Universal Aviation has also experienced a significant workload increase when planning flights since the start of the Covid-19 pandemic, with routine missions taking around double the time to facilitate. The company has been proactive at communicating the impacts of flight restrictions at no charge to the industry via its blog, and sees its primary role as helping to reduce operating risk and the stress of its clients with accurate information. Like AvPlan, Universal has a global network of resources it can leverage to obtain and share information quickly. Its trip support staff can validate that passengers and crew are allowed to land and enter a country based on nationality, travel history, health screening and testing requirements and results, as well as by economic interests in a country.

Robert Moya, senior operations manager, trip support services at Universal Aviation says, “Things aren’t the same as they used to be. Even domestic flights have additional challenges, so don’t try to do it alone. Regulations can change by the hour. We have seen flights turned around and passengers denied entry because they did not follow the required restrictions.

“Many countries are technically closed, but there are exceptions for legitimate business purposes. Companies like Universal can help explain your options and work with the authorities such as customs on your behalf.”

This includes for example the development of business sponsor letters, which can enable access to closed countries. “Operators can do this on their own, but service providers do it daily and know what works,” says Moya. “We spend a lot of time pressure testing various scenarios for trip feasibility, which often requires multiple
back-and-forth exchanges with authorities.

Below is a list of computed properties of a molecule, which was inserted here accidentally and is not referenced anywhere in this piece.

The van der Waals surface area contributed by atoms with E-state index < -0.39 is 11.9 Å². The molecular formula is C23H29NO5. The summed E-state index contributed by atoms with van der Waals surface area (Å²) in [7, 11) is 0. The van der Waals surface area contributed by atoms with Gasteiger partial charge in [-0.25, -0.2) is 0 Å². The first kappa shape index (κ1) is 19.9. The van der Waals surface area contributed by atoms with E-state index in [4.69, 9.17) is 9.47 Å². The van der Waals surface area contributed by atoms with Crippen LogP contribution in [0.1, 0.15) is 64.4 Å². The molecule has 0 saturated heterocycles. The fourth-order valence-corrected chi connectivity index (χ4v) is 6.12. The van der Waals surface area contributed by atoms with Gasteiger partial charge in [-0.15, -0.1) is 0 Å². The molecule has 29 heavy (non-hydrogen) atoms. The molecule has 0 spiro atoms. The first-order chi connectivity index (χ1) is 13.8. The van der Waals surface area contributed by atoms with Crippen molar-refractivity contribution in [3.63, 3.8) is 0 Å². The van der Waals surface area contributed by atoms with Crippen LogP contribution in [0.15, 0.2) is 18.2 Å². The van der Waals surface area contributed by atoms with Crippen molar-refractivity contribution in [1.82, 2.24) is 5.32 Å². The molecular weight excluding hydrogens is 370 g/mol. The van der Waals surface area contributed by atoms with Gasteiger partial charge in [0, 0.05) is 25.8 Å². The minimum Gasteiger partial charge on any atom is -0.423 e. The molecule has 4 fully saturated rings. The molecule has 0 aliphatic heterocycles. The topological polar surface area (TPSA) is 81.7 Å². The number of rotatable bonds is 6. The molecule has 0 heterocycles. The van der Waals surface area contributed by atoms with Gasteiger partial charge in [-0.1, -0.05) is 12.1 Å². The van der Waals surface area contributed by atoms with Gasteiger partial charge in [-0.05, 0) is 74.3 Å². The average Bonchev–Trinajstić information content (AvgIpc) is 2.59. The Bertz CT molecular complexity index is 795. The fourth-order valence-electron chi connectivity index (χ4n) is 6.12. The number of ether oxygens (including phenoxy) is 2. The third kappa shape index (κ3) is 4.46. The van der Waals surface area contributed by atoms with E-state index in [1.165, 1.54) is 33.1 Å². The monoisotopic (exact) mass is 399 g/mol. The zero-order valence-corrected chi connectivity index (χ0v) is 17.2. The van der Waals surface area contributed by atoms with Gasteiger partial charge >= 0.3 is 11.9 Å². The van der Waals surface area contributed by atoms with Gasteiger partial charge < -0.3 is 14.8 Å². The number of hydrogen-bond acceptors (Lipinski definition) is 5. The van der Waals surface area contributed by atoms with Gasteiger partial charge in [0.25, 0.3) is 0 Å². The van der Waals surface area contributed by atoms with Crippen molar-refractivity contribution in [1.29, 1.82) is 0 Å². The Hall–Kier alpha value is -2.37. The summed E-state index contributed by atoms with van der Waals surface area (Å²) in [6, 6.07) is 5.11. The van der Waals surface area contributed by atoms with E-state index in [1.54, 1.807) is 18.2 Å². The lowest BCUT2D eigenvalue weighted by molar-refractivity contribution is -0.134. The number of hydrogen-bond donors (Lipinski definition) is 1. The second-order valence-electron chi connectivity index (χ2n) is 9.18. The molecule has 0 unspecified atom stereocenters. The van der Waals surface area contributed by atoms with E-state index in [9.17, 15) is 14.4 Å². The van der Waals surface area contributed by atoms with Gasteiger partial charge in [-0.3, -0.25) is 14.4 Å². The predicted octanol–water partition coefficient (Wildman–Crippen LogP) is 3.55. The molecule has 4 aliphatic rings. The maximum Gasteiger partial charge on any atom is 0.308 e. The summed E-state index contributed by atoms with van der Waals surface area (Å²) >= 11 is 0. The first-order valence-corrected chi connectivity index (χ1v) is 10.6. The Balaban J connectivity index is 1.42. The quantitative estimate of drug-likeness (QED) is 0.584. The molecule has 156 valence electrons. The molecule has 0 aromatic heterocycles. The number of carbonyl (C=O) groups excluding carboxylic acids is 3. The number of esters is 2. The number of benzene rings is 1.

“It’s also vital to keep a detailed travel log. Most countries want to know where you’ve been the last 14 days. Almost every country requires some form of negative Covid-19 test for entry. Make sure your negative test has all your relevant information on it.” 

Confidence in standards 

One of the most interesting trends of the pandemic has been an increase in the amount of interest from new customers in business aviation. This is partly thanks to the controlled environment of private aviation compared to commercial aviation. It is also because of the high standards of hygiene that operators and FBOs can provide, which reassure people. 

MacNaughton says, “Our inbound enquiries have been up by 300% this year. People are valuing safety more than ever before. If you reduce your touchpoints and provide strong hygiene standards, private aviation offers more safety.

“In the mid- to long-term I see safety and hygiene being critical to our business. It’s here to stay. People are so much more aware of what the pandemic has done to
the world.”

Key to inspiring this confidence in air travel is that the standards of hygiene and safety are met. To ensure this, planners can request proof such as a certificate when hiring cleaning and disinfection services. Otherwise, it’s a matter of asking detailed questions. Beasley says, “When using service providers like FBOs or ground handlers, ask them to provide their cleaning protocols, specific cleaning detergents and their frequency of cleaning. 

“Operators also need to understand what their passengers may require with regard to transportation protocols and if other services are needed within the facilities, including restrooms, offices, and ensure those spaces are being properly and safely cared for.

 “Business aviation is in a unique position given the health crisis — it can attract new users, who otherwise may not have considered private flying, due to the transportation’s safety and efficiency as compared to commercial travel. By being transparent about procedures and safety measures, the industry can inspire confidence in business aviation as a viable, effective solution.”

A strong relationship with partners, such as FBOs, ground support providers and ground transport providers is also essential for planners to guarantee standards believes MacNaughton. “We know we can trust our partners to work to the required standards for jobs like deep cleaning of the aircraft,” he says. “Our staff go through the trip from start to finish, ensuring our partners have the right level of experience. We apply our knowledge of the airports and FBOs, facilitating direct transfers to ground transport where possible if requested.